Here’s the write-up, from New Scientist:
“To the average person it’s inconceivable how a false confession can happen,” says Saul Kassin of the John Jay College of Criminal Justice in New York, who has been an expert witness in dozens of wrongful conviction cases. He says the suspect usually sees it as a short-term measure, thinking that when all the evidence is in, their innocence will become obvious. “They believe that in the end they won’t have to pay for the confession.”
Such a gamble is hard for juries to understand, he says, but the latest study might help. In this, 88 people did various computer tasks as part of a fake experiment, then either slept for 8 hours or had to stay awake all night. The next morning they were accused of losing all the study data by pressing the “Escape” key, something they had been repeatedly warned against.
“It’s not as awful as confessing to murder but some of these people feel really bad – they think the experiment is ruined,” says Elizabeth Loftus of the University of California, Irvine, who took part in the work.
When asked to sign a statement admitting their guilt, half of those who were sleep deprived complied, compared with only 18 per cent of those who got a night’s rest.
There are some clear limitations to any study of false confessions — there’s just no way to really replicate the conditions under which they’re typically given. But given those limitations, this study is pretty compelling. It’s also intuitive. Sleep deprivation is a common method of torture. And as with other methods of torture, people will say what they think they need to say to get relief. It’s not hard to see why innocent people might be more likely to confess when sleep-deprived, especially if they believe there’s other evidence out there that will later clear them. A guilty person has more incentive to endure the discomfort.
We should also be suspicious of information obtained through sleep deprivation because of what it does to the body. From Psychology Today:
One of the first symptoms of sleep deprivation in humans is a disordering of thought and bursts of irrationality. Beyond 24 hours of deprivation people suffer huge drops in cognitive functions like accurate memory, coherent speech, and social competence. Eventually the victims suffer hallucinations and a total break with reality.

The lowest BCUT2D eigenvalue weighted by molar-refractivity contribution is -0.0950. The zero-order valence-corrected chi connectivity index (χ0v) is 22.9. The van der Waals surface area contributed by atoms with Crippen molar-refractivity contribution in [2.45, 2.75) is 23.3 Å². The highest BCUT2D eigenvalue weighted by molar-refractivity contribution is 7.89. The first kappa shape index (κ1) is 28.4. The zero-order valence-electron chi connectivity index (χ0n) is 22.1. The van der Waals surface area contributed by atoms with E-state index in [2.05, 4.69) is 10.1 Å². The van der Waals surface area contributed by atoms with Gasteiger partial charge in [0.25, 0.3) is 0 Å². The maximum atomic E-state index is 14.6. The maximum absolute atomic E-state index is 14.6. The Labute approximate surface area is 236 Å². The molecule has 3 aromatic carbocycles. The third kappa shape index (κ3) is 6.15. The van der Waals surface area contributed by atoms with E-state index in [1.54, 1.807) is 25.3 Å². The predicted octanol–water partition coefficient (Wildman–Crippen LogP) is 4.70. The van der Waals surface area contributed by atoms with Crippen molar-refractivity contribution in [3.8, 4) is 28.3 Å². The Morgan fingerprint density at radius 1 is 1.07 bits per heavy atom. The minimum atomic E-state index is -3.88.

Whatever sounds come out of people’s mouths at that point, whatever words they may seem to be saying, have to count as the least reliable kind of information one could possibly conceive. A mind tortured to that extremity will not provide anything that can be trusted as relevant to the real world. Even if the person really knew some vital bit of information (e.g., the location of a ticking time bomb), prolonged sleep deprivation will make it less likely the person could accurately and meaningfully communicate that information. Beyond a certain point the sleep deprived individual can no longer maintain enough cognitive coherence to say anything useful to anyone.
A recent study from the University of California-Irvine found that sleep deprivation can also make people susceptible to false memories, meaning that if coupled with suggestion, it not only can lead to a false confession, but also could make for a pretty convincing one.
The New Scientist article notes several cases in which a sleep-deprived suspect was later exonerated, including Damon Thibodeaux, who was wrongly imprisoned in Louisiana for 15 years. There’s also Daniel Anderson of Chicago, who spent 25 years in prison for a sleep-deprived confession. Frank Sterling served more than 18 years in a New York prison after falsely confessing to raping and killing a 74-year-old woman in 1988. His confession came after 12 straight hours of interrogation. He tried to explain what he was going through to New York magazine in 2010: “They just wore me down . . . I was just so tired. Remember, I hadn’t had any sleep since about 2:30 Tuesday night . . .“It’s like, ‘Come on, guys, I’m tired—what do you want me to do, just confess to it?’ It’s like, yeah—I wanted to get it over with, get home, and get some sleep . . . Eighteen years and nine months later, I finally get to go home.”
Sleep deprivation can even cause people to falsely admit to raping and killing their own children. Jerry Hobbs, an Illinois man who confessed to raping and murdering his daughter and her friend, spent five years in jail before he was cleared for the crimes. DNA had exonerated him after just two years, but citing his confession, prosecutors came up with bizarre alternate narratives to explain why the DNA found in the victims didn’t come from Hobbs. Because he was out looking for his daughter the night before his arrest, Hobbs hadn’t slept in 24 hours. After his arrest, he was interrogated for 20 hours straight, which means he’d gone nearly two full days with no sleep before confessing. Kevin Fox, another Illinois man, falsely confessed to raping and killing his daughter after 14 straight hours of interrogation. He remained in jail for eight months until DNA testing exonerated him and implicated another man for the crime.
The effects of sleep deprivation can also be intensified by withholding food, or if the suspect is a juvenile, has a low IQ or suffers from mental illness. All of which makes for a pretty convincing argument for recording police interrogations from start to finish — we need assurance that confessions are voluntary and reliable and that those damning details about the crime known only to the police and the perpetrator weren’t introduced (unintentionally or otherwise) by law enforcement officers.